Sumatriptan: Pharmacological Basis and Clinical Results

Carl G. H. Dahlöf


Curr Med Res Opin. 2001;17(1s) 

In This Article

First Selective Migraine Pharmacotherapy

The discovery of the sumatriptan molecule in 1984 was the culmination of a search for a serotonergic agent with selective vasoconstrictor activity at the cranial blood vessels, the putative source of migraine pain[1]. The importance of serotonin in migraine had been suggested by the observations that platelet serotonin levels fall by as much as 40% at the onset of migraine; administration of reserpine, which causes serotonin to leak from synaptic vesicles, precipitates migraine headache; intravenous serotonin abolishes migraine pain; and non-selective serotonin agonists such as dihydroergotamine and ergotamine are often effective at alleviating migraine[2]. While agents such as dihydroergotamine and ergotamine are effective in migraine, their non-selective action results in treatment- limiting side-effects[3]. The poor side-effect profiles and the equivocal efficacy of migraine medications of the pre-sumatriptan era motivated the effort to develop a new, selective migraine therapy. The identification of 5-HT1B receptors located predominantly at the cranial vasculature and not plentiful in other parts of the body paved the way for the discovery of sumatriptan. Structurally related to serotonin, sumatriptan is selective for cranial vascular 5-HT1B receptors over other types of serotonin receptors[4].

Sumatriptan stimulation of the 5-HT1B receptor on cranial vascular smooth muscle is hypothesized to cause vasoconstriction that counteracts the paininducing vasodilation that may be responsible for headache[5]. Sumatriptan is also hypothesized to stimulate a 5-HT1 receptor (5-HT1D) on pain fibres innervating the cranial vasculature to block the release from the fibres of vasoactive peptides that cause neurogenic inflammation. Recent data show that sumatriptan also acts at another serotonin receptor subtype, the 5-HT1F receptor[6], which may be important in mediating transmission of cranial pain information in the trigeminal nucleus caudalis[7]. The clinical significance of sumatriptan's activity at 5-HT1F receptors remains to be elucidated.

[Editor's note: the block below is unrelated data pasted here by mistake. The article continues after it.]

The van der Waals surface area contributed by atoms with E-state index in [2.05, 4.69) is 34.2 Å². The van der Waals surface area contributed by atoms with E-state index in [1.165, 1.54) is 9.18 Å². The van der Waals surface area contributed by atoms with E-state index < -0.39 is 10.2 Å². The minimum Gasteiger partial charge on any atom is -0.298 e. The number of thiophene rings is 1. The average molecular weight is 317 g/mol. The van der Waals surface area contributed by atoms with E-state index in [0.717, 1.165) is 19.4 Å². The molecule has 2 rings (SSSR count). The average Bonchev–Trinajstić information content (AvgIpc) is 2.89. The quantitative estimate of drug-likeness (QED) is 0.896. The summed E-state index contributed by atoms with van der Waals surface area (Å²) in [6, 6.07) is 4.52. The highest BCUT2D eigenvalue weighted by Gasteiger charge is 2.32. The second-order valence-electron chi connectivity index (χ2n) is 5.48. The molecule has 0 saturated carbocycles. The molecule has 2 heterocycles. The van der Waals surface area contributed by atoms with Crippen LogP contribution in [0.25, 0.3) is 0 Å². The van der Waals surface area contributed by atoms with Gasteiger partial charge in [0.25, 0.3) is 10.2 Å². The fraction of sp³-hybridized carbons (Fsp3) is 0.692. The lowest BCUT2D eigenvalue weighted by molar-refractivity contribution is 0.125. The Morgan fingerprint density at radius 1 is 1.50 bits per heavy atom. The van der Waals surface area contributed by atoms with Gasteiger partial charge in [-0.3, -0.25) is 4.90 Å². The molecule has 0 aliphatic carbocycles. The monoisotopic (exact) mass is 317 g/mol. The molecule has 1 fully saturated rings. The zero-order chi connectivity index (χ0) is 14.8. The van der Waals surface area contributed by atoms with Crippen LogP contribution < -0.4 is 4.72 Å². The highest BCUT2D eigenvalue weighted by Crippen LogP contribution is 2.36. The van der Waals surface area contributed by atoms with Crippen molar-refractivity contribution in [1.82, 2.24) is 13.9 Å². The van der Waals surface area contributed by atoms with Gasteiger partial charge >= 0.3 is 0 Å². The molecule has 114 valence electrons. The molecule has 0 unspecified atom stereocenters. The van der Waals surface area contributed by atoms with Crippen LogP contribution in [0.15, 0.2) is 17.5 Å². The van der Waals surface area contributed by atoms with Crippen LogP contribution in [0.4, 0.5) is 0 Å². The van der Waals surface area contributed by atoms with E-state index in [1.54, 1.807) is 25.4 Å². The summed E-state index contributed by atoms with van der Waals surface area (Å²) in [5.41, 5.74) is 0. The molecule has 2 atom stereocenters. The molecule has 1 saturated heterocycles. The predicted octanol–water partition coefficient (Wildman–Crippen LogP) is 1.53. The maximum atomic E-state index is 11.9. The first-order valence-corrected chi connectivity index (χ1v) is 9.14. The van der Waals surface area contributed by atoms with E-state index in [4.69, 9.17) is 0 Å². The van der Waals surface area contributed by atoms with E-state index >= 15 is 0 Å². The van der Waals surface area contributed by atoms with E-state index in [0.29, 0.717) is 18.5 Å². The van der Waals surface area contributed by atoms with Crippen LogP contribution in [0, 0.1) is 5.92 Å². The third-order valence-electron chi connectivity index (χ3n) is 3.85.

The high degree of selectivity of sumatriptan for 5-HT1B receptors of the carotid circulation distinguishes it from other agents such as ergotamine and dihydroergotamine, which had been widely used before the introduction of sumatriptan in many countries. Unlike sumatriptan, ergotamines stimulate several other receptors involved in the regulation of diverse physiological and behavioural functions[8]. Ergotamines bind to beta-receptors as well as alpha1- and alpha2-adrenergic receptors, and potently affect 5-HT1C and 5-HT2 receptors as well as dopamine-1 and dopamine- 2 receptors. Activity at several of these receptor types causes untoward side-effects[3].

Sumatriptan's activity at the hypothesized source of migraine pain also distinguishes it from nonserotonergic agents such as simple analgesics and non-steroidal anti-inflammatory drugs (NSAIDs). These agents non-specifically influence inflammatory processes throughout the body, whereas sumatriptan selectively targets inflammatory processes important in producing pain-inducing cranial vasodilation[9].


Comments on Medscape are moderated and should be professional in tone and on topic. You must declare any conflicts of interest related to your comments and responses. Please see our Commenting Guide for further information. We reserve the right to remove posts at our sole discretion.
Post as: